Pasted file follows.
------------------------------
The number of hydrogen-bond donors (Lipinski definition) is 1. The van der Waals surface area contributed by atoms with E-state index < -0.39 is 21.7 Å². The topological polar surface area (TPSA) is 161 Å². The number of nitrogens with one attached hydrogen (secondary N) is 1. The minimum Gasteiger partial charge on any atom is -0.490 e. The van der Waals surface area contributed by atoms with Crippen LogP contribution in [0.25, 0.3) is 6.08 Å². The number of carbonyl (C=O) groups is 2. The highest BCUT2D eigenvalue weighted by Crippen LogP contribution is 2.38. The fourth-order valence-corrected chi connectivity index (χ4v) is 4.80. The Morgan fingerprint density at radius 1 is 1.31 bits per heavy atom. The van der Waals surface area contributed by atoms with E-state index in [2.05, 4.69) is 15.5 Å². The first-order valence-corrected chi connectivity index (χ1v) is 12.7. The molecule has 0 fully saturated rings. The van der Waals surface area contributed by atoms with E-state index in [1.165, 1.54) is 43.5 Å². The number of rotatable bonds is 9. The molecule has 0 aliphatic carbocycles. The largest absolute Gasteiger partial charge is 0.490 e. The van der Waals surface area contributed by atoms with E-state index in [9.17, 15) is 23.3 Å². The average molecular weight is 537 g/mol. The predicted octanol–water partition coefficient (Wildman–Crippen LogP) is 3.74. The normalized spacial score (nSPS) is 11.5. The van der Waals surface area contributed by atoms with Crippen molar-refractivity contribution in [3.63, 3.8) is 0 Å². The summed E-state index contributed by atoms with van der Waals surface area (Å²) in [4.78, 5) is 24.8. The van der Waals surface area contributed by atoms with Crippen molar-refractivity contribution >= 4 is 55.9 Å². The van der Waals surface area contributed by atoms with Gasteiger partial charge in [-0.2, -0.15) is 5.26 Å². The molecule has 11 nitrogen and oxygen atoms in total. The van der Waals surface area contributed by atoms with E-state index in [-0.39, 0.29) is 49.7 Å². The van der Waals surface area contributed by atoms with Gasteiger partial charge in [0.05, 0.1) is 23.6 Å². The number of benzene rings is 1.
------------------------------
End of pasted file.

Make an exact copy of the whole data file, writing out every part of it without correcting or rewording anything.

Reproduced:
The number of hydrogen-bond donors (Lipinski definition) is 1. The van der Waals surface area contributed by atoms with E-state index < -0.39 is 21.7 Å². The topological polar surface area (TPSA) is 161 Å². The number of nitrogens with one attached hydrogen (secondary N) is 1. The minimum Gasteiger partial charge on any atom is -0.490 e. The van der Waals surface area contributed by atoms with Crippen LogP contribution in [0.25, 0.3) is 6.08 Å². The number of carbonyl (C=O) groups is 2. The highest BCUT2D eigenvalue weighted by Crippen LogP contribution is 2.38. The fourth-order valence-corrected chi connectivity index (χ4v) is 4.80. The Morgan fingerprint density at radius 1 is 1.31 bits per heavy atom. The van der Waals surface area contributed by atoms with E-state index in [2.05, 4.69) is 15.5 Å². The first-order valence-corrected chi connectivity index (χ1v) is 12.7. The molecule has 0 fully saturated rings. The van der Waals surface area contributed by atoms with E-state index in [1.165, 1.54) is 43.5 Å². The number of rotatable bonds is 9. The molecule has 0 aliphatic carbocycles. The largest absolute Gasteiger partial charge is 0.490 e. The van der Waals surface area contributed by atoms with E-state index in [9.17, 15) is 23.3 Å². The average molecular weight is 537 g/mol. The predicted octanol–water partition coefficient (Wildman–Crippen LogP) is 3.74. The normalized spacial score (nSPS) is 11.5. The van der Waals surface area contributed by atoms with Crippen molar-refractivity contribution in [3.63, 3.8) is 0 Å². The summed E-state index contributed by atoms with van der Waals surface area (Å²) in [4.78, 5) is 24.8. The van der Waals surface area contributed by atoms with Crippen molar-refractivity contribution >= 4 is 55.9 Å². The van der Waals surface area contributed by atoms with Gasteiger partial charge in [-0.2, -0.15) is 5.26 Å². The molecule has 11 nitrogen and oxygen atoms in total. The van der Waals surface area contributed by atoms with E-state index in [-0.39, 0.29) is 49.7 Å². The van der Waals surface area contributed by atoms with Gasteiger partial charge in [0.05, 0.1) is 23.6 Å². The number of benzene rings is 1.